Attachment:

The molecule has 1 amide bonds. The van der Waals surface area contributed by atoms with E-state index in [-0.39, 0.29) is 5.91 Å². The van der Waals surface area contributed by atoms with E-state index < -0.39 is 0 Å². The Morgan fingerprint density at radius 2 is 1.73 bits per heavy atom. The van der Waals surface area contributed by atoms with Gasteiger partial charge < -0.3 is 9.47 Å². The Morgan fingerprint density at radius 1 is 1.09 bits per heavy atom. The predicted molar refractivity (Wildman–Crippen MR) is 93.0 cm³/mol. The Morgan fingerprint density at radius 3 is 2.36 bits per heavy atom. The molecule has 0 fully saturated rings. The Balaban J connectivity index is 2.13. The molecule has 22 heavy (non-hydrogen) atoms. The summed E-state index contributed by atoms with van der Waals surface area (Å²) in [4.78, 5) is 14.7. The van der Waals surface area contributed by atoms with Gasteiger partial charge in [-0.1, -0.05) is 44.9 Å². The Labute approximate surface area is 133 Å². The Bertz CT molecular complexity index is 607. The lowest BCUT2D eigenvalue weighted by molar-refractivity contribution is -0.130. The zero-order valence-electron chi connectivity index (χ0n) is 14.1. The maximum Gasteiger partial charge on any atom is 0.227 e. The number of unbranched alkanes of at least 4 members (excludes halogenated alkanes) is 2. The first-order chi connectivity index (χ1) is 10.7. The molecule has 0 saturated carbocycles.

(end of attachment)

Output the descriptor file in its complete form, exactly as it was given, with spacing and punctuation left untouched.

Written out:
The molecule has 1 amide bonds. The van der Waals surface area contributed by atoms with E-state index in [-0.39, 0.29) is 5.91 Å². The van der Waals surface area contributed by atoms with E-state index < -0.39 is 0 Å². The Morgan fingerprint density at radius 2 is 1.73 bits per heavy atom. The van der Waals surface area contributed by atoms with Gasteiger partial charge < -0.3 is 9.47 Å². The Morgan fingerprint density at radius 1 is 1.09 bits per heavy atom. The predicted molar refractivity (Wildman–Crippen MR) is 93.0 cm³/mol. The Morgan fingerprint density at radius 3 is 2.36 bits per heavy atom. The molecule has 0 fully saturated rings. The Balaban J connectivity index is 2.13. The molecule has 22 heavy (non-hydrogen) atoms. The summed E-state index contributed by atoms with van der Waals surface area (Å²) in [4.78, 5) is 14.7. The van der Waals surface area contributed by atoms with Gasteiger partial charge in [-0.1, -0.05) is 44.9 Å². The Labute approximate surface area is 133 Å². The Bertz CT molecular complexity index is 607. The lowest BCUT2D eigenvalue weighted by molar-refractivity contribution is -0.130. The zero-order valence-electron chi connectivity index (χ0n) is 14.1. The maximum Gasteiger partial charge on any atom is 0.227 e. The number of unbranched alkanes of at least 4 members (excludes halogenated alkanes) is 2. The first-order chi connectivity index (χ1) is 10.7. The molecule has 0 saturated carbocycles.